Dear Leaving Cert Me, A Letter from Your Future Self

It has been six years since I sat my Leaving Certificate in 2009. In those six years, I have changed as a person and my life has changed around me more than I could ever have dreamed back then. It seems to be a thing to write a letter to your 16 year old self, but I feel that Leaving Certificate me was far more in need of a kind word and a kick up the backside, so she’s getting my sentiments instead, it being that time of the year. 

Dear Leaving Cert Me

Dear Lisa,

You’re sitting in your room, listening to the radio talk about how a school in Louth opened the wrong paper for English Paper 1 and you are panicking. They’re talking about changing Paper 2, when all of the rumours cater for a paper that you know, that you’re well capable of. This is massive. Life changing stuff. The stuff of crying over. For one thing, you won’t be able to go to the cinema Friday night if they make you sit an exam on Saturday. Which, after much turmoil and giving out, they will. But you know what, it’ll be alright too. You might not do as well on that exam as you had hoped, but it’s not the end of the world.

Right now, you’re set on studying Drama and English. Oh girl, how I’m laughing at you now. You speak of these subjects with such love and passion which your college self will grow to resent. Calm down, you’re going to get the points you need and more – and nobody is going to ask you how many you got (but you’ll mock your brothers eternally for “beating them”, so they do come in handy for some things). You’re talking about doing things like drama therapy and working with small children. Little do you know that in six years, you won’t be off getting children to voice their anger through drama, but you’ll be dealing with the drama of a child of your own. With a toddler, everything is drama. You might find some use for that rolling on the floor exercise yet.

Moving to Cork is going to be a journey for you, one of the best things you’ll ever do. You’ll meet people who will change your life, people who will form the person you will become, and people who will teach you what drinks do not suit you on a night out. You’ll have stressful, horrible times too, but you’ll learn how to deal with them in a way that works and is manageable, which you really need to do.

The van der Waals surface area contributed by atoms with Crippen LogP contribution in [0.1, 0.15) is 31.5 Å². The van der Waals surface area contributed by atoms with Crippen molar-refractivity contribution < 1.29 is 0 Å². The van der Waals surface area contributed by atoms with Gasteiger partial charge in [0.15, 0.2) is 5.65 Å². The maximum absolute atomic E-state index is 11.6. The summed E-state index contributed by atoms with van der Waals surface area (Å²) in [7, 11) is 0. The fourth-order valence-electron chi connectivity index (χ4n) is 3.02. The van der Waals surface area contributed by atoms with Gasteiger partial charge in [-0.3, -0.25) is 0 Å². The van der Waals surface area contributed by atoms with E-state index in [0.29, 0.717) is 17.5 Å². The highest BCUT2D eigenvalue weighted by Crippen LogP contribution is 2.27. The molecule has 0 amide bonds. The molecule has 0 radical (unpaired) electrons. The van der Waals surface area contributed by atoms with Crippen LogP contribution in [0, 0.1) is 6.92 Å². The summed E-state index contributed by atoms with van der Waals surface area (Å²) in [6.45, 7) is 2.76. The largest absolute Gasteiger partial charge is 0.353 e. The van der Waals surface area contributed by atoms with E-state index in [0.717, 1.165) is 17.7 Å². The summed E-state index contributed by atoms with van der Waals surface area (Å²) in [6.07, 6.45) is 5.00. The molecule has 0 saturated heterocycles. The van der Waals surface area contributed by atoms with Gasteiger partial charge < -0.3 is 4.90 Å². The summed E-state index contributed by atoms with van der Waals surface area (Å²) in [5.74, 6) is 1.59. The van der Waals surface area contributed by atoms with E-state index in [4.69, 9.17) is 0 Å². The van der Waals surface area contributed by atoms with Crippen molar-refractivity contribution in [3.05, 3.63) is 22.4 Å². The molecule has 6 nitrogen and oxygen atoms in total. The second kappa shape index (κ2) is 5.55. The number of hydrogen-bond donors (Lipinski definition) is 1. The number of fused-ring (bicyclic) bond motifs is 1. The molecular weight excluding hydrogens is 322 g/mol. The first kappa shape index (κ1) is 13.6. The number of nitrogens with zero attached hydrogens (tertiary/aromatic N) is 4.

I hate to tell you, but these aren’t the most stressful exams of your life. Make sure you read that exam timetable correctly – it can really lead to some absolute meltdown moments when you walk into the exam realising you stayed up all night studying for the wrong exam. Yeah. Don’t be that person. Take it from me.

Try to make better choices. Avoid a few guys who come your way who seem to have it all – they really don’t, you need to know when to walk away. Do actually go to classes when you do get to college, don’t spend half your days in the college Starbucks and the rest only half listening in the back of a lecture hall. Required reading is your friend – as is coffee. Actually read the course descriptions before choosing your modules; you’ll thank me for this when you’re not sat in the library poring over an assignment internally screaming about how much you hate this module. You meet some amazing people, keep them around, they are the good ones.

You never will get use out of any of those theorems or historical dates; but you will actually get use out of your Irish grammar tenses and your Economics notes – just as well you’re being completely OCD and wasting study time rewriting those notes, isn’t it? Just a pity you didn’t keep them afterwards, they would have been handy!

You are bright, funny and a little bit weird but that is what the people you are about to meet will like about you – and if they don’t, then they probably don’t belong in your life. Try to remember that these are just exams, that as long as you do your best it will all be fine, and that for the rest of the Summer you can relax (in your two jobs. Yeah, this will burn you out eventually). Whatever you do, avoid that hairdresser the week before the debs – I promise it won’t end well. Make the most of the next few weeks and months; the time you have with some of the important people around you will end far too quickly and can never be gotten back. Make memories. Make them matter.

Stop panicking, turn off the radio and actually look at your notes. Think of it as an extra day to study. Learn a fifth poet for gods sake – Bishop shows up though, it will all end well. Keep calm, and best of luck.

All my love,

Future Me.

What advice would you give to your former self on the eve of their Leaving Cert exams? Let me know in the comments!


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A letter to Leaving Cert Me